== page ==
Australian philanthropy improving, yet miles behind
Australians are donating more money than ever. Based on ATO data, tax deductible donations have increased from as $58 million in 1979 to a $2.6 billion in 2014. This equates to an almost 4-fold increase in donations as a percentage of income. That been said, donations still amount to a tiny percentage of income. On average, Australians only donate 0.34% of their income. That’s 34 cents for every $100 earned. Also, while the percentage contributed increased steadily from 0.1% in the late 1970s, it seems to have plateaued over the last decade.
These figures make Australia look like the scrooge of the Anglo-world. America’s philanthropic culture sees them donating 10 times as much as Australians do as a percentage of their income. The UK donates 8 times more, Canada 2.5 times, and NZ donates 50% more.
(I compared Anglo countries as it was easier to find data online, and also due to the strong cultural aspects of philanthropy.)
According to analysis by the Fondation de France, British donors are the most generous in Europe. But based on their measures of comparable concepts, other wealthy Europeans donate around half what the Brits do, which makes it around 4 times what Australians donate. “Philanthropy in Europe” also suggests that countries with high taxes have lower individual contributions. High taxes suggest the government is looking after the needy, and thus individuals don’t have to. It further highlights countries where tax revenue amounts to over 40% of GDP (such as France, Belgium and Italy) having lower donor participation. Yet, Australia’s tax burden is around 25% of GDP and Australians donations are so miserly they round down to 0%.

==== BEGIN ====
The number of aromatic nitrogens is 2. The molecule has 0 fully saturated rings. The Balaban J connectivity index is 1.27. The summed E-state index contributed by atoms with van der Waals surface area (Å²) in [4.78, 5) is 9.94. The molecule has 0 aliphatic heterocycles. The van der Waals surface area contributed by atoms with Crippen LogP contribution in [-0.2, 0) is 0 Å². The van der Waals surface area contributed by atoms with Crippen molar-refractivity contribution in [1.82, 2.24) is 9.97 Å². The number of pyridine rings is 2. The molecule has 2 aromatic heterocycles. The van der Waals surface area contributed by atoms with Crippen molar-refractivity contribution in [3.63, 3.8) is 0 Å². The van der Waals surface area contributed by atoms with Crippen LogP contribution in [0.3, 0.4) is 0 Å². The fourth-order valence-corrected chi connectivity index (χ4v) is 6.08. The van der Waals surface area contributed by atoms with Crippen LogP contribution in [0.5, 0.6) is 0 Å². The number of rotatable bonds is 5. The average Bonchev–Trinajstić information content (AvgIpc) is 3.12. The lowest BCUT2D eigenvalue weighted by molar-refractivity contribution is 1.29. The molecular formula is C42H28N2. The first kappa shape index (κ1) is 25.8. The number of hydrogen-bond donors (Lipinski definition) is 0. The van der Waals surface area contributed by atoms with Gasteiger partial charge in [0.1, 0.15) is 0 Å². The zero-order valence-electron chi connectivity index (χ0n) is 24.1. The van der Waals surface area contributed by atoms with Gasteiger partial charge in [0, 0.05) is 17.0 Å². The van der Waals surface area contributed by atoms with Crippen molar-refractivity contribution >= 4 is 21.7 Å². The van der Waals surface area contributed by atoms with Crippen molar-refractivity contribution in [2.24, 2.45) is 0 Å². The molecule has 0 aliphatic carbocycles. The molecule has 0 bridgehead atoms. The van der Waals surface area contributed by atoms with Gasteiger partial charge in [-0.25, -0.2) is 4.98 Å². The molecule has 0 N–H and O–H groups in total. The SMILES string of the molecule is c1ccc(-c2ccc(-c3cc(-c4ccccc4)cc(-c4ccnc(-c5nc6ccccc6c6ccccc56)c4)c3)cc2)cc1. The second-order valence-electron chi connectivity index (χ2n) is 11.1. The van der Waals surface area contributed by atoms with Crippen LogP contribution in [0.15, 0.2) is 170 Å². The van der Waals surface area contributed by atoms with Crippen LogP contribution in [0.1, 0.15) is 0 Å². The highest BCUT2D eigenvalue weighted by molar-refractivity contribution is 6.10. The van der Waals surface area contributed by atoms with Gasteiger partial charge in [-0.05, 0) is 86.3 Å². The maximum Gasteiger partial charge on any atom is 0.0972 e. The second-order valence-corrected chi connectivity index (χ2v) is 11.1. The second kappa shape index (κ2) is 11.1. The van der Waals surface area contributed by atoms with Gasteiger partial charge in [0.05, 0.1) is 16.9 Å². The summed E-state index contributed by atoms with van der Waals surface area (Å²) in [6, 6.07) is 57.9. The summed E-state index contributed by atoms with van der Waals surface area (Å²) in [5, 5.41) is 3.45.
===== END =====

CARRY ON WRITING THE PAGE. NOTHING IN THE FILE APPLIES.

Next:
No matter how many kilometres people run, bike or walk, nor how white, black or pink their ribbons are – Australians donate less than a deconstructed latte a week in $ terms.
Let’s hope they at least donate to the right causes.
Who are the givers?
While donations came from across the community, the super-rich gave the lion’s share. Those with a taxable income over $1m (the top 0.1% of earners) gave 13% of all donations. Those over $250k (the top 1.3%) gave 26% of all donations, and overall, half of all donations came from the top 15% of earners, those with a taxable income over $90k.
On the other hand, while the lowest earners (under $6,000) donated small amounts, they gave by far the most as a percentage of their income, donating almost 5% of their income. This seems to be somewhat driven by retirees who may have low incomes but potentially amounted large wealth.
The middle and upper middle classes ($40k to $150k) contributed the least as a percentage of their income (0.25%).
Reply to 1st comment:
 Table 1: https://www.ato.gov.au/About-ATO/Research-and-statistics/In-detail/Tax-statistics/Taxation-statistics-2013-14/?page=4#Individuals_detailed_tables
 USA: Table 2.1https://www.irs.gov/uac/soi-tax-stats-individual-statistical-tables-by-size-of-adjusted-gross-income
UK: Table 2.6 – https://www.gov.uk/government/collections/charitable-donations-and-tax-reliefs-statistics
New Zealand: http://www.ird.govt.nz/aboutir/external-stats/revenue-refunds/donation-rebates/
https://www.fondationdefrance.org/sites/default/files/atoms/files/philanthropy_in_europe_2015_0.pdf (section D)
 Table 3: https://www.ato.gov.au/About-ATO/Research-and-statistics/In-detail/Tax-statistics/Taxation-statistics-2013-14/?page=4#Individuals_detailed_tables
hey, is this percentage of pre- or post-tax income?
Thanks for the question!
The percentages here from the “taxable income”; that is pre-tax, but post tax deductions. So, if I earn $80k, and deduct $2k in working from home, car allowance, and charities, then it’s the percentage of $78k.
Having said that, if we used the Post tax, it would not be much difference. I added a graph at the bottom of the post to show them both.